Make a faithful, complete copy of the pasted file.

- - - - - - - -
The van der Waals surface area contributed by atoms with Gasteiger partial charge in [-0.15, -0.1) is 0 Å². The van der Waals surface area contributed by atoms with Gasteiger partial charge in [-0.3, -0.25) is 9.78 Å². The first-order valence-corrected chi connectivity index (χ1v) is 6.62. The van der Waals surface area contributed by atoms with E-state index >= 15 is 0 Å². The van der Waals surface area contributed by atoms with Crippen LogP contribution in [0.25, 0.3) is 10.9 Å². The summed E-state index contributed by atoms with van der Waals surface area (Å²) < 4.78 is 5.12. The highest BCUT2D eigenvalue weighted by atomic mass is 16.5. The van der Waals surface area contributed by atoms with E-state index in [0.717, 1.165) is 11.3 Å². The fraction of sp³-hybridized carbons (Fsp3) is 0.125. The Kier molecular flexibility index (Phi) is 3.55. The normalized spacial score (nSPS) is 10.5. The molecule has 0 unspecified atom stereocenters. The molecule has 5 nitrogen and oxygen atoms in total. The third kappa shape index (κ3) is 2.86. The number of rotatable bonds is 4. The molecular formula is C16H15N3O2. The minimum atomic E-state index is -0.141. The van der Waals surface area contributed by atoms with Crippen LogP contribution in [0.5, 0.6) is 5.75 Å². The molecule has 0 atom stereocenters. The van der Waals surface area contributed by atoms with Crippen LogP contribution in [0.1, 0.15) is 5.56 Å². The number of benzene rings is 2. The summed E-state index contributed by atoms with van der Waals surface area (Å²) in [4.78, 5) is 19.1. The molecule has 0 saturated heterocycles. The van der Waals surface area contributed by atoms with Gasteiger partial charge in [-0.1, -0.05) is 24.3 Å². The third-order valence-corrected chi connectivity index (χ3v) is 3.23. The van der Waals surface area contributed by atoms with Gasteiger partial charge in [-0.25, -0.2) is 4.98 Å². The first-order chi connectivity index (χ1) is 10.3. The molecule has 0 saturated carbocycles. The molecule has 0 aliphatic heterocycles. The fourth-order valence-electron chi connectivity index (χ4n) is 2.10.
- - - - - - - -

The van der Waals surface area contributed by atoms with Gasteiger partial charge in [-0.15, -0.1) is 0 Å². The van der Waals surface area contributed by atoms with Gasteiger partial charge in [-0.3, -0.25) is 9.78 Å². The first-order valence-corrected chi connectivity index (χ1v) is 6.62. The van der Waals surface area contributed by atoms with E-state index >= 15 is 0 Å². The van der Waals surface area contributed by atoms with Crippen LogP contribution in [0.25, 0.3) is 10.9 Å². The summed E-state index contributed by atoms with van der Waals surface area (Å²) < 4.78 is 5.12. The highest BCUT2D eigenvalue weighted by atomic mass is 16.5. The van der Waals surface area contributed by atoms with E-state index in [0.717, 1.165) is 11.3 Å². The fraction of sp³-hybridized carbons (Fsp3) is 0.125. The Kier molecular flexibility index (Phi) is 3.55. The normalized spacial score (nSPS) is 10.5. The molecule has 0 unspecified atom stereocenters. The molecule has 5 nitrogen and oxygen atoms in total. The third kappa shape index (κ3) is 2.86. The number of rotatable bonds is 4. The molecular formula is C16H15N3O2. The minimum atomic E-state index is -0.141. The van der Waals surface area contributed by atoms with Crippen LogP contribution in [0.5, 0.6) is 5.75 Å². The molecule has 0 atom stereocenters. The van der Waals surface area contributed by atoms with Crippen LogP contribution in [0.1, 0.15) is 5.56 Å². The number of benzene rings is 2. The summed E-state index contributed by atoms with van der Waals surface area (Å²) in [4.78, 5) is 19.1. The molecule has 0 saturated heterocycles. The van der Waals surface area contributed by atoms with Gasteiger partial charge in [-0.1, -0.05) is 24.3 Å². The third-order valence-corrected chi connectivity index (χ3v) is 3.23. The van der Waals surface area contributed by atoms with Gasteiger partial charge in [-0.25, -0.2) is 4.98 Å². The first-order chi connectivity index (χ1) is 10.3. The molecule has 0 saturated carbocycles. The molecule has 0 aliphatic heterocycles. The fourth-order valence-electron chi connectivity index (χ4n) is 2.10.